Fast-growing consumer electronics and appliances retailer hhgregg has faced technology challenges in recent years but not the types you might think. Its main challenge has been not losing sight of what has made it so successful — its secret sauce, if you will — with all of the technology options now available to utilize.

Popular cool-guy mobile apps and do-it-yourself online stores interfere with the company’s traditional “secret sauce,” its highly trained and knowledgeable sales associates who help customers make the right purchase decisions. Instead of shunning technology, hhgregg has embraced its potential antagonist and found new ways to support and enhance its unique selling proposition utilizing technology in the right places.

Companies of every size in every industry face similar situations throughout their development and natural lifecycles. Leaders face tough decisions to follow the market or blaze their own trails, particularly where technology is concerned.

Know your assets. The first step in protecting your secret sauce is knowing what it is. If hhgregg had mistakenly identified having the latest products at low prices as its unique selling proposition, it might have focused on less personal online sales or discount promotions. Those strategies may work for competitors, but not for hhgregg. Does the company have the latest products at low prices? Yes, but that’s not why most people choose to shop there — it’s the advice of sales associates on which appliances or electronics best match what customers need and want that drives people into the stores.

The best, most effective unique selling propositions are short, easily understandable, and relatable to your target customers. If you can’t write the recipe for your company’s secret sauce on the back of your business card or communicate it in about a sentence or less, you may want to consider spending some time defining it yourself or getting some help from a marketing or branding expert.

Know when to say no. Another important part of protecting your secret sauce is knowing when to say no and having the audacity (perhaps temerity) to turn down potentially lucrative new business that would diminish or damage your unique selling proposition.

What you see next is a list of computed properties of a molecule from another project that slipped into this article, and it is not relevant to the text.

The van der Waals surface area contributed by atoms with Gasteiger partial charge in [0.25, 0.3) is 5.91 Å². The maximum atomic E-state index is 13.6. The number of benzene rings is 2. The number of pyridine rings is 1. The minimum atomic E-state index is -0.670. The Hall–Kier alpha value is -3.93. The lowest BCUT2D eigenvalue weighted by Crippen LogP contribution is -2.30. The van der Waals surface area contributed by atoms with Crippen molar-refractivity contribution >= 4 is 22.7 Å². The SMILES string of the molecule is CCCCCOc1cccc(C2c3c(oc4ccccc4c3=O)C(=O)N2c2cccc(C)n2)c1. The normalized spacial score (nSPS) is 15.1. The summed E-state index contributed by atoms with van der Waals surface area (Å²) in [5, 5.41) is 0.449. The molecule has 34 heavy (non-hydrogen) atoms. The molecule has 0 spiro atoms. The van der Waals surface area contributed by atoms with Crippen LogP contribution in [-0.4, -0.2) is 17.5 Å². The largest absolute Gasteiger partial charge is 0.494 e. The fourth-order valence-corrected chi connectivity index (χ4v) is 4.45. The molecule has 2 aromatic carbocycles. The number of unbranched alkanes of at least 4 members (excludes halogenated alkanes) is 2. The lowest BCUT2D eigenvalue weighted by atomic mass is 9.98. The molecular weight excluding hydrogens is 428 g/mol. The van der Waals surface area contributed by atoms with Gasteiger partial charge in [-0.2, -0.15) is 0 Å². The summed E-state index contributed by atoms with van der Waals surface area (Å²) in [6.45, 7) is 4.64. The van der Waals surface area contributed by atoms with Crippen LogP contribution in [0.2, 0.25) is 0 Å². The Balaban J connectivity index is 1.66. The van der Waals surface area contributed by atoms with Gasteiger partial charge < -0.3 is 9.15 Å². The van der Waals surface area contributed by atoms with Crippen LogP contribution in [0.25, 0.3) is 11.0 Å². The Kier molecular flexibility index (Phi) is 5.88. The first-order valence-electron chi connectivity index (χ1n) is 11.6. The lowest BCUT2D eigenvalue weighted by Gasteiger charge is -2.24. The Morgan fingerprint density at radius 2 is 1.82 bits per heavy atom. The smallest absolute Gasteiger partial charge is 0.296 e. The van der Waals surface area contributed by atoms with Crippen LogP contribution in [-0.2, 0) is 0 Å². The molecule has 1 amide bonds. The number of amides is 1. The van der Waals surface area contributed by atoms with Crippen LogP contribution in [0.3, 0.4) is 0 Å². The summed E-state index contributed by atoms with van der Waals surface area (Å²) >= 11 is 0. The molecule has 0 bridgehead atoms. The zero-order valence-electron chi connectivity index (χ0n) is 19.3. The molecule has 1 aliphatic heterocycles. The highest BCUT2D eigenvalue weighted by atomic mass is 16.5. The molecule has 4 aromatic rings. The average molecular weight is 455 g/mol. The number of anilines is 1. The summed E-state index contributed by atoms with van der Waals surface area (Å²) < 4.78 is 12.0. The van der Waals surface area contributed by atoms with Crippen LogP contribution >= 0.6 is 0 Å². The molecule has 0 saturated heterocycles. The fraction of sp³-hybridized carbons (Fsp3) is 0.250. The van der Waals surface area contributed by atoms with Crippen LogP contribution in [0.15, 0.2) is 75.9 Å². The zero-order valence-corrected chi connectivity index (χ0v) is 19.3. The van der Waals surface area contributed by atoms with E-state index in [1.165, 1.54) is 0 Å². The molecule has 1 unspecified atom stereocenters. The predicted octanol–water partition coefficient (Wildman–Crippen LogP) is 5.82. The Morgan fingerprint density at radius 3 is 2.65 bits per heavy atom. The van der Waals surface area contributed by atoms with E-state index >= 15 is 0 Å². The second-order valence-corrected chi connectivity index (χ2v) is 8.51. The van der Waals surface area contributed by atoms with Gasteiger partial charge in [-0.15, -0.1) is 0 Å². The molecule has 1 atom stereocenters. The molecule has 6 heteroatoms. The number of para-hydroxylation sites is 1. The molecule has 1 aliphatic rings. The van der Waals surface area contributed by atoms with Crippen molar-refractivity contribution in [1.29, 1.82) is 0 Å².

Indianapolis-based search engine optimization firm Slingshot SEO — TechPoint’s 2011 Information Technology “Company of the Year” Mira Award Winner — knows a thing or two about saying no. The company even incorporated a disclaimer of sorts into messaging about its selling proposition to define and advertise for the kinds of clients with which it wants to work.

“Slingshot SEO helps deserving brands achieve exponential business success through search.” This statement tells you what the company does and singles out that it chooses to work only with deserving brands as it defines them. The company helps clients refine their online presence for maximum search engine friendliness, and leverages proprietary software and processes to increase search visibility.

Slingshot SEO believes it is in the business of helping to connect brands with the customers for whom they are the best fit. It’s not about tricking search engines into making their clients the No. 1 result but providing the best possible response to a user’s keyword query — delivering the response that is most likely to match the user’s objectives.

Know who’s a player. This deserving approach doesn’t work for everyone. There is a certain amount of commitment required in terms of content generation and perspective on the part of the client, a commitment that some aren’t able to make. By being selective, Slingshot SEO is protecting its way of doing business, even though it may sometimes need to decline new business that isn’t a good fit for the way the company approaches the marketplace.

Like hhgregg and Slingshot SEO, many companies face difficult decisions about applying new technologies and taking on new customers. It’s important to stop and think about the possible impact it will have on your company’s unique selling proposition before embarking on significant new ventures.

New technologies and new customers alike are often fun and exciting for your company, but careful evaluation is necessary to ensure that they are a good fit for the way you do business and that they never interfere with your secret sauce.

JAMES L. JAY is president and CEO of TechPoint, Indiana’s technology industry and entrepreneurship growth initiative. He also serves as president and CEO of TechPoint Ventures, which has invested more than $16 million in early-stage capital in 12 Indiana-based technology companies through HALO Capital Group since 2009. An Indianapolis native, he has a successful track record as an entrepreneur, business leader and public servant.

Published in Indianapolis